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New Monasticism - Timeline Movement

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New Monasticism is a modern adaptation of traditional Christian monasticism, whereby devotees form communities and dedicate themselves to spiritual pursuits over worldly ones. Many view the revival of monasticism as a response to individualism and consumerism in the Christian church. The "12 Marks" that define New Monastics include: disciplined contemplation, communal sharing of economic resources, hospitality toward strangers, peacemaking resolutions, racial reconciliation, and environmental care.

Many trace the origins of the movement to June 2004 at the Rutba intentional community in Durham, North Carolina. Academics and leaders from 14 diverse communities (e.g., Mennonites, Catholic Worker, and Mainline Protestants) recognized a unifying vision of a "grassroots ecumenism" and prophetic witness in the United States. During that meeting, they adopted the phrase "New Monasticism" and developed the aforementioned "12 Marks of a New Monasticism."

Diverse and spread across the United States, New Monastics are united by dedication to community and spiritual transformation.

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The New Monastic Movement is a reappropriation of monasticism, a "post-modern outworking" of an ancient witness, partially in response to the church’s individualism and consumerism in the United States.


Although the formal induction of the New Monastic Movement in the United States is considered to be June 2004, there are other intentional communities both the United States and Europe stretching back decades: the Catholic Worker Movement in the U.S., the 24-7 Prayer movement in England, and even older ones such as Taize in France, Bruderhof in Germany, and Iona in Scotland (Carter 2012: 269).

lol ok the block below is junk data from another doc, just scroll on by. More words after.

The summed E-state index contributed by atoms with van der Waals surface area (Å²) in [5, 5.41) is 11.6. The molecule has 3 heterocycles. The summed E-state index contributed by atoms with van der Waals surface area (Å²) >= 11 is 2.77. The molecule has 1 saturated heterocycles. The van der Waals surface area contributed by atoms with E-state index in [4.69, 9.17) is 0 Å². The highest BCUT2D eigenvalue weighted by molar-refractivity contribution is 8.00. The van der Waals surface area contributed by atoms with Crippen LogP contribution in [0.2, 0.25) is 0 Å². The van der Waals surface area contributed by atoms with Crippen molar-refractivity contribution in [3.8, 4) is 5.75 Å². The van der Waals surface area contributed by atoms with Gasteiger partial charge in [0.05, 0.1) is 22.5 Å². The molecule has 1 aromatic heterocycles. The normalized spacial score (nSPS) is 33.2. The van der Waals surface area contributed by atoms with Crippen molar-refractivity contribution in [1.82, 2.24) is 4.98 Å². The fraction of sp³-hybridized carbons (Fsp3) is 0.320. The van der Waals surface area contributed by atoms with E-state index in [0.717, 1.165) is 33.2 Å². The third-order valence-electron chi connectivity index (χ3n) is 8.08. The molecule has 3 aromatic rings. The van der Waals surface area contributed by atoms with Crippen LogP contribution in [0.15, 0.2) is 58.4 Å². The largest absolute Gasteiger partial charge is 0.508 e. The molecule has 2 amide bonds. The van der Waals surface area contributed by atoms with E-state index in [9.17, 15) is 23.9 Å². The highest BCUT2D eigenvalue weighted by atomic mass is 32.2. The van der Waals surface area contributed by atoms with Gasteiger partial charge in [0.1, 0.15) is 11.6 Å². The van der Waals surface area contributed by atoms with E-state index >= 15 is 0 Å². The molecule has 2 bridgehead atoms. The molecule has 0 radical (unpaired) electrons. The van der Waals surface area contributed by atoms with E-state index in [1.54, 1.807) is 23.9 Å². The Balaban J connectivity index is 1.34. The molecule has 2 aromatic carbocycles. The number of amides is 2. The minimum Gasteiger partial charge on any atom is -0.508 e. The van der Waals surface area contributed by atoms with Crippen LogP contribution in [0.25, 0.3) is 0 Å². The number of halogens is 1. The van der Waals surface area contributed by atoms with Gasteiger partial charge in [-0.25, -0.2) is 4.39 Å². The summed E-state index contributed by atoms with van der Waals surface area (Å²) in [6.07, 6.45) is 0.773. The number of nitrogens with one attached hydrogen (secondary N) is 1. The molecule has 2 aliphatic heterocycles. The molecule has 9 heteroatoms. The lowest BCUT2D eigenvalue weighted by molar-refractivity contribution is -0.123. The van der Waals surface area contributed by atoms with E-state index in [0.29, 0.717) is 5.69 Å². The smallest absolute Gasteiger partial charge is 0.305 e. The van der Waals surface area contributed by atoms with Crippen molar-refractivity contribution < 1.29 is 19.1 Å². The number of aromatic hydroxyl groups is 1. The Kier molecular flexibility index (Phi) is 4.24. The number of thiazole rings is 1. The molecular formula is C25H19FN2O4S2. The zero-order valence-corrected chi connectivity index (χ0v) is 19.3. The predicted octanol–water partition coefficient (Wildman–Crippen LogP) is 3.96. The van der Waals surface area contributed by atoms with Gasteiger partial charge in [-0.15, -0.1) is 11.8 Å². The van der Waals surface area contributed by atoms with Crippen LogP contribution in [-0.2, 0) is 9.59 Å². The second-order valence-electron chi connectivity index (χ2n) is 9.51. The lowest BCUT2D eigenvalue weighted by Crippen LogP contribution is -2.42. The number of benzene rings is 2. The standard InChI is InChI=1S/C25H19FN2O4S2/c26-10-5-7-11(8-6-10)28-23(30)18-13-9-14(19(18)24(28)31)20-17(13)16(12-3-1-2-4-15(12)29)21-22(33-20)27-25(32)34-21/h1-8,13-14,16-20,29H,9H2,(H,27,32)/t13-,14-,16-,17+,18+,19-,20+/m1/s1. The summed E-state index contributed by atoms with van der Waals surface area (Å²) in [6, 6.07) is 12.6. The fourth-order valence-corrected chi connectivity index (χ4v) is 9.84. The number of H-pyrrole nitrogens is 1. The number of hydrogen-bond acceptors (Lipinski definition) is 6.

Theological, Philosophical, and Practical Foundations

The theological and philosophical foundations of the movement are often rooted in Alastair Macintyre’s call for "another Benedict" in his book After Virtue in response to the fractured state of Western culture. Jonathan R. Wilson, in his book Living Faithfully in a Fragmented World, grapples with this idea by exploring what kind of Benedict would be appropriate for the times and calls for a "new monasticism" planted in local communities as a witness of hope to the world (Carter 2012: 271). Others point to Dietrich Bonhoeffer’s prophetic writings linking the church’s restoration to a "new kind of monasticism." (Wilson-Hartgrove 2008: 25) Wilson-Hartgrove points to modern movements that have helped shape the more recent New Monasticism such as the Catholic Worker Movement, Koinonia Farm, and the Christian Community Development Association (Carter 2012: 276).